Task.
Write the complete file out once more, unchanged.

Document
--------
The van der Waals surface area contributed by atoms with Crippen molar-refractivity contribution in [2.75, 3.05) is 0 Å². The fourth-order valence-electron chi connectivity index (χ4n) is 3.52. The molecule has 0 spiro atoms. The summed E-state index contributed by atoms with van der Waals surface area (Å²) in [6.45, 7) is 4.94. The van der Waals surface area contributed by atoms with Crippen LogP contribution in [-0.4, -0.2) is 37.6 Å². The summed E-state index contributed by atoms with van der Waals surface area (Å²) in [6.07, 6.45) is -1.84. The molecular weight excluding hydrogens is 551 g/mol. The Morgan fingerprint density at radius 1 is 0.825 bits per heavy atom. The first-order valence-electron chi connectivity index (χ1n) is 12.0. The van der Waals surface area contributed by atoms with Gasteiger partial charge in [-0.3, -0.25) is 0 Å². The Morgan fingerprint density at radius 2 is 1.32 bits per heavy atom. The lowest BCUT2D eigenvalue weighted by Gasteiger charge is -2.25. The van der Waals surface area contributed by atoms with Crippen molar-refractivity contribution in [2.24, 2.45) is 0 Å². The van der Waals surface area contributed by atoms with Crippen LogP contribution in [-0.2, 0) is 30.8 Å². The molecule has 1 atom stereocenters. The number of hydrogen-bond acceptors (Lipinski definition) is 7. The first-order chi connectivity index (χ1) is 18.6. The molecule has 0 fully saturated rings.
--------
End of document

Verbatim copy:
The van der Waals surface area contributed by atoms with Crippen molar-refractivity contribution in [2.75, 3.05) is 0 Å². The fourth-order valence-electron chi connectivity index (χ4n) is 3.52. The molecule has 0 spiro atoms. The summed E-state index contributed by atoms with van der Waals surface area (Å²) in [6.45, 7) is 4.94. The van der Waals surface area contributed by atoms with Crippen LogP contribution in [-0.4, -0.2) is 37.6 Å². The summed E-state index contributed by atoms with van der Waals surface area (Å²) in [6.07, 6.45) is -1.84. The molecular weight excluding hydrogens is 551 g/mol. The Morgan fingerprint density at radius 1 is 0.825 bits per heavy atom. The first-order valence-electron chi connectivity index (χ1n) is 12.0. The van der Waals surface area contributed by atoms with Gasteiger partial charge in [-0.3, -0.25) is 0 Å². The Morgan fingerprint density at radius 2 is 1.32 bits per heavy atom. The lowest BCUT2D eigenvalue weighted by Gasteiger charge is -2.25. The van der Waals surface area contributed by atoms with Crippen molar-refractivity contribution in [2.24, 2.45) is 0 Å². The van der Waals surface area contributed by atoms with Crippen LogP contribution in [-0.2, 0) is 30.8 Å². The molecule has 1 atom stereocenters. The number of hydrogen-bond acceptors (Lipinski definition) is 7. The first-order chi connectivity index (χ1) is 18.6. The molecule has 0 fully saturated rings.